Considering that I am writing this on the 40th anniversary the first tail cone off flight of the Shuttle orbiter ENTERPRISE it's only fitting that the subject should be that of the Boeing 747 Shuttle Carrier Aircraft (SCA) that took Orbiter 101 aloft on October 12th, 1977... NASA 905.
Recently I visited Houston and the Johnson Space Center. While there I took in the visitor center (which has the Best ASTP, LRL and Skylab displays that you'll find anywhere BTW) to see the new SCA display.
I texted a good friend of mine and told him I was going to see NASA 905 and he replied that he has been wondering what the visitor's point of view first impression was like. I decided to send him a photo tour... and now you can see it too.
A Boeing 747-123 was purchased from American Airlines and converted to the SCA which was then monikered as NASA 905. The aircraft, originally registered as N9668, had been delivered to AA on October 29th, 1970. After nearly 3,000 cycles it was retired from service. NASA aquired the 747 on July 18th, 1974.
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Coming out of the building the first thing that catches your eye is the enormous starboard engine and the shuttle mock-up sitting high above you.
Strolling down the walkway you head for the nose of 905.
Before climbing the gantry to go inside the bird, if you're a career aviator like me, you are compelled to do a little walk-around... err... walk under.
Everything looks to be in good shape, but there is one thing that I found strangely missing... there's no ramp noise! No deafening hums and whirs and no roar of other aircraft doing taxi, push or take off. That's when it strikes you that this is no ramp- it's a museum.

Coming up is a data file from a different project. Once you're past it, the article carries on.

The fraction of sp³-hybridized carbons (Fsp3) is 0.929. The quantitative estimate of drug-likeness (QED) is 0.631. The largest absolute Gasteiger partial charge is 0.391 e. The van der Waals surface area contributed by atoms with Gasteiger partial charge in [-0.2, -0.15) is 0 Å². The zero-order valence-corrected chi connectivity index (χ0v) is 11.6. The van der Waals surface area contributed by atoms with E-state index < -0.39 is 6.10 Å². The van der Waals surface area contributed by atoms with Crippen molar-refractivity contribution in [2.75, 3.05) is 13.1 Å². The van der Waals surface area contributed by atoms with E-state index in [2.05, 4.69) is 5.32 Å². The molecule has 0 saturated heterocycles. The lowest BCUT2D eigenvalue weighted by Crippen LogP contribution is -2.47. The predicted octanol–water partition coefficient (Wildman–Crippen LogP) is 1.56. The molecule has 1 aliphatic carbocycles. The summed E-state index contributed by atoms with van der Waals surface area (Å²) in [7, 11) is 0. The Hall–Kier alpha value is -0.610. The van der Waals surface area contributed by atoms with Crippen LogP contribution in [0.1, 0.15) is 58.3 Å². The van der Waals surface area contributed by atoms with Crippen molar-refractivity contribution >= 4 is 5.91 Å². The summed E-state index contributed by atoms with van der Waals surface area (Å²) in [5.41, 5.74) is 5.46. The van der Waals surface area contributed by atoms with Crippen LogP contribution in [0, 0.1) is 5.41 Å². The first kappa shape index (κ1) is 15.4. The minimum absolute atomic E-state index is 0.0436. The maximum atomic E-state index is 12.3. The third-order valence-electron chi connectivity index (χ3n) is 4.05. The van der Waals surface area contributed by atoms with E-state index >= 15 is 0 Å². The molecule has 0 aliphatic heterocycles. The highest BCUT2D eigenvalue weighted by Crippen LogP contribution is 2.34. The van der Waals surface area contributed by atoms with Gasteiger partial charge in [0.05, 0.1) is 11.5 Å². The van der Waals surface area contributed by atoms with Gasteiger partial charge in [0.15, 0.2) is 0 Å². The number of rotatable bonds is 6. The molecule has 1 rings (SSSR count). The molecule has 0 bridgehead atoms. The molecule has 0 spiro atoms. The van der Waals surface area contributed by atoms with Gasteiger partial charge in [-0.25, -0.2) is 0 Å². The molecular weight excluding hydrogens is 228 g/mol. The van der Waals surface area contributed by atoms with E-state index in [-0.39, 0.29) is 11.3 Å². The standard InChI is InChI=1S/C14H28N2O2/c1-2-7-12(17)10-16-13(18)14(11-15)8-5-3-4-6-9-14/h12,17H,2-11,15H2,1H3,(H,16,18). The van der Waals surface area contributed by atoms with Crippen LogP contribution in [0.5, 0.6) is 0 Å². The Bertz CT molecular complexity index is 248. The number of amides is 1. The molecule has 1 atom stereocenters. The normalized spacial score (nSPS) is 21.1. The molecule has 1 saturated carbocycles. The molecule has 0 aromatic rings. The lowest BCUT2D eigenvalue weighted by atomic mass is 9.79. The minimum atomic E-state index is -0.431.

You can either climb the stairs of the gantry or take the elevator (to the left out of frame).
From the stairs every step gives you a more exciting view.
Close-up view of the JT9D-7J intake... no FOD seen.
The first exhibit that really caught my eye was this one...
This is the radio controlled 747 that was used by John Kiker and his fellow R/C airplane nuts at DFRC to prove to NASA management that carrying the orbiter on the back of a 747 was feasible. Look closely at the inboard engine and you'll see that it has a propeller and is in fact a two stroke model aircraft engine! The model has one on each side. To see it fly go to www.youtube.com/watch?v=U5LWFV5NJjY and watch at the 3:30 mark.
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You wanna stay up there.
Okay. I can see that.
Here's the ALT crew... just to make me happy.
Over all- this is a super display and it is clear that a great deal of care was taken to make sure that things are correct. Every space buff should make the trip to visit 905 as well as Skylab, ASTP and the LRL displays at JSC. I give it an A+ and it was well worth the trip.
And yes folks... what you are seeing is after the hurricane. The place looks super!
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